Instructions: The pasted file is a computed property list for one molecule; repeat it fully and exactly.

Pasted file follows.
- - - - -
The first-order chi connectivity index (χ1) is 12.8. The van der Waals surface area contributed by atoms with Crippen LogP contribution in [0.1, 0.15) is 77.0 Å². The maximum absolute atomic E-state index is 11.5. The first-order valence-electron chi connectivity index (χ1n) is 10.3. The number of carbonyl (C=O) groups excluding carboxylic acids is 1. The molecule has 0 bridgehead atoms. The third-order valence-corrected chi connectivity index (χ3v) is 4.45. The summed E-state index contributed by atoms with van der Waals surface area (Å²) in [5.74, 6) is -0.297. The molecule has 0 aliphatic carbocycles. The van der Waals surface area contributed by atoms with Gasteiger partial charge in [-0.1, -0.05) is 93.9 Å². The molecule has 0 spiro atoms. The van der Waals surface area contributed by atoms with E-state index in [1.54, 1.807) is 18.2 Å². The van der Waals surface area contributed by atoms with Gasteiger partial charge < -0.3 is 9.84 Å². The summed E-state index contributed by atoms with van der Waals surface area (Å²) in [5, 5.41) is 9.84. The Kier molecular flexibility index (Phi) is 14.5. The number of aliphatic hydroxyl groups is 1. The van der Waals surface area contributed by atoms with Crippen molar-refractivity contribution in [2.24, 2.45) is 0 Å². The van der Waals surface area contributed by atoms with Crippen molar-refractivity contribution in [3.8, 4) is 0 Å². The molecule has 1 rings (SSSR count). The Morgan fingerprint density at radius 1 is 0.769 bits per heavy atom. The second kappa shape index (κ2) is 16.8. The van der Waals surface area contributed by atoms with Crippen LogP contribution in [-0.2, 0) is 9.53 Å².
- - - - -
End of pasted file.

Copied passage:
The first-order chi connectivity index (χ1) is 12.8. The van der Waals surface area contributed by atoms with Crippen LogP contribution in [0.1, 0.15) is 77.0 Å². The maximum absolute atomic E-state index is 11.5. The first-order valence-electron chi connectivity index (χ1n) is 10.3. The number of carbonyl (C=O) groups excluding carboxylic acids is 1. The molecule has 0 bridgehead atoms. The third-order valence-corrected chi connectivity index (χ3v) is 4.45. The summed E-state index contributed by atoms with van der Waals surface area (Å²) in [5.74, 6) is -0.297. The molecule has 0 aliphatic carbocycles. The van der Waals surface area contributed by atoms with Gasteiger partial charge in [-0.1, -0.05) is 93.9 Å². The molecule has 0 spiro atoms. The van der Waals surface area contributed by atoms with E-state index in [1.54, 1.807) is 18.2 Å². The van der Waals surface area contributed by atoms with Gasteiger partial charge < -0.3 is 9.84 Å². The summed E-state index contributed by atoms with van der Waals surface area (Å²) in [5, 5.41) is 9.84. The Kier molecular flexibility index (Phi) is 14.5. The number of aliphatic hydroxyl groups is 1. The van der Waals surface area contributed by atoms with Crippen molar-refractivity contribution in [2.24, 2.45) is 0 Å². The van der Waals surface area contributed by atoms with Crippen molar-refractivity contribution in [3.8, 4) is 0 Å². The molecule has 1 rings (SSSR count). The Morgan fingerprint density at radius 1 is 0.769 bits per heavy atom. The second kappa shape index (κ2) is 16.8. The van der Waals surface area contributed by atoms with Crippen LogP contribution in [-0.2, 0) is 9.53 Å².